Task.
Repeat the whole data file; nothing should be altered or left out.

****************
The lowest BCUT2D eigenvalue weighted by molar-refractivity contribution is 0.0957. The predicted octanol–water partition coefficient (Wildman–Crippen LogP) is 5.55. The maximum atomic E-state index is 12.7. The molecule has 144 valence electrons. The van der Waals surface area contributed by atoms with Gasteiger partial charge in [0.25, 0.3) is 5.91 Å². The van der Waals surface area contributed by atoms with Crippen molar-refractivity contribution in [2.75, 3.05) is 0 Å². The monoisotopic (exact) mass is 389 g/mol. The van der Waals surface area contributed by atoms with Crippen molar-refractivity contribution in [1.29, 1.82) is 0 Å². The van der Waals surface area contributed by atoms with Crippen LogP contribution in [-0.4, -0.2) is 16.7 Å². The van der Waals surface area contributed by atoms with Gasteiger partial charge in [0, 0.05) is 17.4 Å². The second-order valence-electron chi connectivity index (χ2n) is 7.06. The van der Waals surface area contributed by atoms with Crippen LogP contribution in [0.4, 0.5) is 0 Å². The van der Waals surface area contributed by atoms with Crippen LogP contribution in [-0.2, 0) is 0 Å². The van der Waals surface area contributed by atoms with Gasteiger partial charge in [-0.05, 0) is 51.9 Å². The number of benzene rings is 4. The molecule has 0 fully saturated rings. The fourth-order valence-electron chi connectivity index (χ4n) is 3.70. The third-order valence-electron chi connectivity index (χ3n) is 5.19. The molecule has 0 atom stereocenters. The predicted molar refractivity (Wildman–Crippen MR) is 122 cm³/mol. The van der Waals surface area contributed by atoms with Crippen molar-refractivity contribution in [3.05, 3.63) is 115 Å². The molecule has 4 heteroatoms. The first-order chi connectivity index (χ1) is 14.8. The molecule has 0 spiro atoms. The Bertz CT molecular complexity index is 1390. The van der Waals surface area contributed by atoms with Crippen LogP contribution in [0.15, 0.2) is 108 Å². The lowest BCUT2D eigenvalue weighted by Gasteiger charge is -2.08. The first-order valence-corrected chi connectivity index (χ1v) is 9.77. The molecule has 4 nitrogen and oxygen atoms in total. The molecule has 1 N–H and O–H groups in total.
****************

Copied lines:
The lowest BCUT2D eigenvalue weighted by molar-refractivity contribution is 0.0957. The predicted octanol–water partition coefficient (Wildman–Crippen LogP) is 5.55. The maximum atomic E-state index is 12.7. The molecule has 144 valence electrons. The van der Waals surface area contributed by atoms with Gasteiger partial charge in [0.25, 0.3) is 5.91 Å². The van der Waals surface area contributed by atoms with Crippen molar-refractivity contribution in [2.75, 3.05) is 0 Å². The monoisotopic (exact) mass is 389 g/mol. The van der Waals surface area contributed by atoms with Crippen molar-refractivity contribution in [1.29, 1.82) is 0 Å². The van der Waals surface area contributed by atoms with Crippen LogP contribution in [-0.4, -0.2) is 16.7 Å². The van der Waals surface area contributed by atoms with Gasteiger partial charge in [0, 0.05) is 17.4 Å². The second-order valence-electron chi connectivity index (χ2n) is 7.06. The van der Waals surface area contributed by atoms with Crippen LogP contribution in [0.4, 0.5) is 0 Å². The van der Waals surface area contributed by atoms with Crippen LogP contribution in [-0.2, 0) is 0 Å². The van der Waals surface area contributed by atoms with Gasteiger partial charge in [-0.05, 0) is 51.9 Å². The number of benzene rings is 4. The molecule has 0 fully saturated rings. The fourth-order valence-electron chi connectivity index (χ4n) is 3.70. The third-order valence-electron chi connectivity index (χ3n) is 5.19. The molecule has 0 atom stereocenters. The predicted molar refractivity (Wildman–Crippen MR) is 122 cm³/mol. The van der Waals surface area contributed by atoms with Crippen molar-refractivity contribution in [3.05, 3.63) is 115 Å². The molecule has 4 heteroatoms. The first-order chi connectivity index (χ1) is 14.8. The molecule has 0 spiro atoms. The Bertz CT molecular complexity index is 1390. The van der Waals surface area contributed by atoms with Crippen LogP contribution in [0.15, 0.2) is 108 Å². The lowest BCUT2D eigenvalue weighted by Gasteiger charge is -2.08. The first-order valence-corrected chi connectivity index (χ1v) is 9.77. The molecule has 4 nitrogen and oxygen atoms in total. The molecule has 1 N–H and O–H groups in total.